I took Elizabeth’s indigo dye class three years ago in Port Townsend. A couple weeks prior I took her class on Shibori tying techniques. Both classes were excellent and lasted all day. I don’t think she is teaching the classes presently; not sure about future classes. From what I learned you have to use the indigo for dyeing the same day you harvest it. We used indigo that she grew from her yard. The dye process is very involved. I had some drafting architectural linen given to me by a friend who was an architect in the 50’s. That was used at the time. It had a cellulose finish on it. He was going to throw it away and I spoke up. I have a fairly good size roll of it. To extract the finish on it, I boiled a couple yards I cut off. The finish was a cellulose type finish. The linen I got was very fine, the texture of a lawn fabric and very soft. I used some of this of this for the indigo dyeing. It turned out really lovely; a soft blue. I have grown indigo for several years, but I did not use it to dye fabric for her class later on. I did order her seeds for several years. This year the seeds got put aside and I didn’t grow it. She told me they are only viable for a year, possibly two. I did order from her last summer some madder seeds. The plants are in their second year of growth. In the third year with the research I did, I found that was the best year to harvest the roots. It can be invasive, so I have it growing in large pots and I protect the sides of the pots in the winter. The flowers are very tiny and I’m waiting for it to go to seed so I can harvest some seed for next year to plant. I hope in the future Elizabeth will offer her class at some point. She is an excellent teacher and did such a wonderful job. Patricia, if you wish to try some of the architectural linen, I can send you a couple yards along with the research I did. Extracting the sizing which is cellulose I experimented on my own.

  • Debi Knoth
    Thank you for sharing this process with us. That is so exciting! I want to come live with you!!!

  • marlene barkley
    this is the ultimate way to survive the isolation of Covide. Can’t wait for the results of all of your work.

  • Ardis
    Thanks for your wonderful sharing of this adventure. Not that I want to be an indigo farmer but it does sound exciting. And you will have product (hopefully). And what might be next?? (Totally enjoy your blog. Your writing is enjoyable and real.)

  • Betsy
    So exciting…the dedication…and now the suspense….Looking forward. Feeling positive….plants know.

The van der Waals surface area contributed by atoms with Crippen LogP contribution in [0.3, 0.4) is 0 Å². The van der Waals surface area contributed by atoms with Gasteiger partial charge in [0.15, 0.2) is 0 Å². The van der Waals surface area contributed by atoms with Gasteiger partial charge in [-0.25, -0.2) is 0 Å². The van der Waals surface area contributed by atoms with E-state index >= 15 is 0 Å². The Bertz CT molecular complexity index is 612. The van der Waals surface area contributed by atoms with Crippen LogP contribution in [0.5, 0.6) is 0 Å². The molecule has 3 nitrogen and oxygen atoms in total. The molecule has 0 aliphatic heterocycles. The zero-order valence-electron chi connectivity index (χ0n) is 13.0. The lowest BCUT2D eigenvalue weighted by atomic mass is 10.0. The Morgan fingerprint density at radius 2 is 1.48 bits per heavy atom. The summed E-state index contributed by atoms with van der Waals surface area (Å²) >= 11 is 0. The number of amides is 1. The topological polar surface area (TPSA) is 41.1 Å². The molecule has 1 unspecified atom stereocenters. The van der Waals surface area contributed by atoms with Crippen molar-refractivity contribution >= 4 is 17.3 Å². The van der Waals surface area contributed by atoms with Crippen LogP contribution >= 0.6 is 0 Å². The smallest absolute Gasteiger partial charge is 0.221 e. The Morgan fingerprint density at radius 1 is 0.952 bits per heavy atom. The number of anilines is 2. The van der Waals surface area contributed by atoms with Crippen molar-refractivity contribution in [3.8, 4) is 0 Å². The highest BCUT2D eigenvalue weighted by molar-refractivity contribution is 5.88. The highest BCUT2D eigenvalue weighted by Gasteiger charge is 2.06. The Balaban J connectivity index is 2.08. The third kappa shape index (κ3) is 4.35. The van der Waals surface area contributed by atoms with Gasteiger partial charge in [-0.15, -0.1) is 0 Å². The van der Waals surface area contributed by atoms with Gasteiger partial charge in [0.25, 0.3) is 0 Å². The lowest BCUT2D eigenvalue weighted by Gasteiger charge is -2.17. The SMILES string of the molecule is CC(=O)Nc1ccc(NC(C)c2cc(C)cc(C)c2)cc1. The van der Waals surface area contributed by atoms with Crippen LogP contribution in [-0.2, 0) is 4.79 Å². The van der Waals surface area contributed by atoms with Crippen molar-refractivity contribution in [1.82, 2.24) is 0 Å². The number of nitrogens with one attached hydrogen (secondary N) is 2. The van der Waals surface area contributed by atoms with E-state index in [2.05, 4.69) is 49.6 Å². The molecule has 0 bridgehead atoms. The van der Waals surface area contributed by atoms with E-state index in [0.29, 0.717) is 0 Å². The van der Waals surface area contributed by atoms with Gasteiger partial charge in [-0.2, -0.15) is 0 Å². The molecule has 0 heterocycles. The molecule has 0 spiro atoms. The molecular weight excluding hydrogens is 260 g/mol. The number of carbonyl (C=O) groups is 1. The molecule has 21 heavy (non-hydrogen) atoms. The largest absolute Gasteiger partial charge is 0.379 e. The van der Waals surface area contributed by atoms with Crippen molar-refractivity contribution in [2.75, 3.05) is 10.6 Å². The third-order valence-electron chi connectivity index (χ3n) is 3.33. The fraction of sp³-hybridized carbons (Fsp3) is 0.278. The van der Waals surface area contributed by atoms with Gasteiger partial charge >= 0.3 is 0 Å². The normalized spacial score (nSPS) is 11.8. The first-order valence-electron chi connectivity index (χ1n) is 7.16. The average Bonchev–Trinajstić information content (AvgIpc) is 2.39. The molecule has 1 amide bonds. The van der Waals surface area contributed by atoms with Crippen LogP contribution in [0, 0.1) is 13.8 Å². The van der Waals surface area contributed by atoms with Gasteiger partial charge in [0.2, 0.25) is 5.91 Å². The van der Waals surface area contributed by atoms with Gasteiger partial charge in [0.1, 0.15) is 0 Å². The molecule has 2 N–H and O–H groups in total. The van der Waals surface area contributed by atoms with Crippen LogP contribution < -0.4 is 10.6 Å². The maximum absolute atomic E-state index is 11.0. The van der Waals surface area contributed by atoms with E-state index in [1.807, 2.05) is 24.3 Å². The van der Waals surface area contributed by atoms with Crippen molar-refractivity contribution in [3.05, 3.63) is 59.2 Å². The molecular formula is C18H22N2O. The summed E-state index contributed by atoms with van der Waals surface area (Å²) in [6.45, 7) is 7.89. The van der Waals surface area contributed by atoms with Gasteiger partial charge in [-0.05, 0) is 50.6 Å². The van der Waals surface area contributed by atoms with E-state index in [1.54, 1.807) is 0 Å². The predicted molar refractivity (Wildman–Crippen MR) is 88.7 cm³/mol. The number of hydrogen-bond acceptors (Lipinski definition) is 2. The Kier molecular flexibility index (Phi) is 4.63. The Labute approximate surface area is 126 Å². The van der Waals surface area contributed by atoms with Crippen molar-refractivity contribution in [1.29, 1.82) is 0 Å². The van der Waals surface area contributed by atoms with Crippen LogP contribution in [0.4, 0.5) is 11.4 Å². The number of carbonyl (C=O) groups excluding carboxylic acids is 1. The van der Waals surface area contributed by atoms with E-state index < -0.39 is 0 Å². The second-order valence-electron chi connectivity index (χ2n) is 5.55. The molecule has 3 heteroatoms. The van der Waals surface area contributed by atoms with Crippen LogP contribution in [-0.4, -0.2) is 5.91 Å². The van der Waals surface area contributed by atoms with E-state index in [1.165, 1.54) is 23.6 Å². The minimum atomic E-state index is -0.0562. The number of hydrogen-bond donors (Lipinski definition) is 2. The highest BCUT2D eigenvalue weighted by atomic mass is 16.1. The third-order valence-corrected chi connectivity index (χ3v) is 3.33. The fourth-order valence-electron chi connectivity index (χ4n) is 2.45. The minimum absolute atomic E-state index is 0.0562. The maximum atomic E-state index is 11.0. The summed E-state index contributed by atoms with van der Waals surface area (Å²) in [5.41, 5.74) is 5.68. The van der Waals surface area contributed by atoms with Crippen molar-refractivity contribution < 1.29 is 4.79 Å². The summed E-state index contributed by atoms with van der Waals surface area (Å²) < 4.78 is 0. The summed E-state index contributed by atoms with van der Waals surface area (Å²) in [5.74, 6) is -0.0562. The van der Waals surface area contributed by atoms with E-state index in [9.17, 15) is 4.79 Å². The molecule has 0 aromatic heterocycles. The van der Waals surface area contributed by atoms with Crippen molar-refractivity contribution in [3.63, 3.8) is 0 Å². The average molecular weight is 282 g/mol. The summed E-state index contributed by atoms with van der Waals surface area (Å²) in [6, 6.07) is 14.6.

• Patricia Belyea
    Adrienne—For me, it has been a loving relationship with my indigo plants. I’ve been thrilled to see the little seeds burst into life and grow to be luscious green plants. I learned that the frost we had last night was the earliest on record, ever, for this region. It was a harsh ending. PB

  • Adrienne
    What kind and tender love …

  • Patricia Belyea
    Christine—Some of our antics in being indigo farmers have been like starring in an I Love Lucy episode. Lots of fun. PB

  • Patricia Belyea
    Sally—I am pretty excited too! More soon. PB

  • Patricia Belyea
    Marilynn—You can grow indigo anywhere in the Pacific NW, as long as it doesn’t get too cold. So you could do it too! PB

  • Sally
    I loved reading your description, and can’t wait to hear more. So excited for you! Fingers crossed.

  • Christine Kellogg
    What dedication and follow through!!! Can’t wait to see what happens!!!

  • Marilynn Dondero-Rich
    Wow Patricia, what an adventure you have taken on in Wauconda! Good luck and will await the next installment.

  • Gale Lee
    So amazing…can hardly wait to see how this works!

  • Patricia Belyea
    Gale—Me too! I just checked the tub and the water temp is 100 degrees. That’s good. PB

  • Patricia Belyea
    Janet—Crazy weather for everyone these days. So far so good with wildfires in the Wauconda area. PB

  • Patricia Belyea
    Carolyn—Me too! We’ll know more in a few days. PB

  • Janet Wright
    Wow! What a process! I sure hope you get lots of good dye. They are having snow in Jackson Hole and in Montana. Not really early. for there—but it seems early for the Cascades. I hope the fires stay away from you. Janet

  • Patricia Belyea
    Elizabeth—There is a high level of curiosity involved in this endeavor! PB

  • Carolyn Burton
    I can’t wait for the next installment. Fingers crossed

  • Elizabeth Eisenhood
    Kudos to you two, Patricia! I am admiring your focus, elbow grease and scale of activity. Can’t wait to see the results. Thanks for sharing your experiment.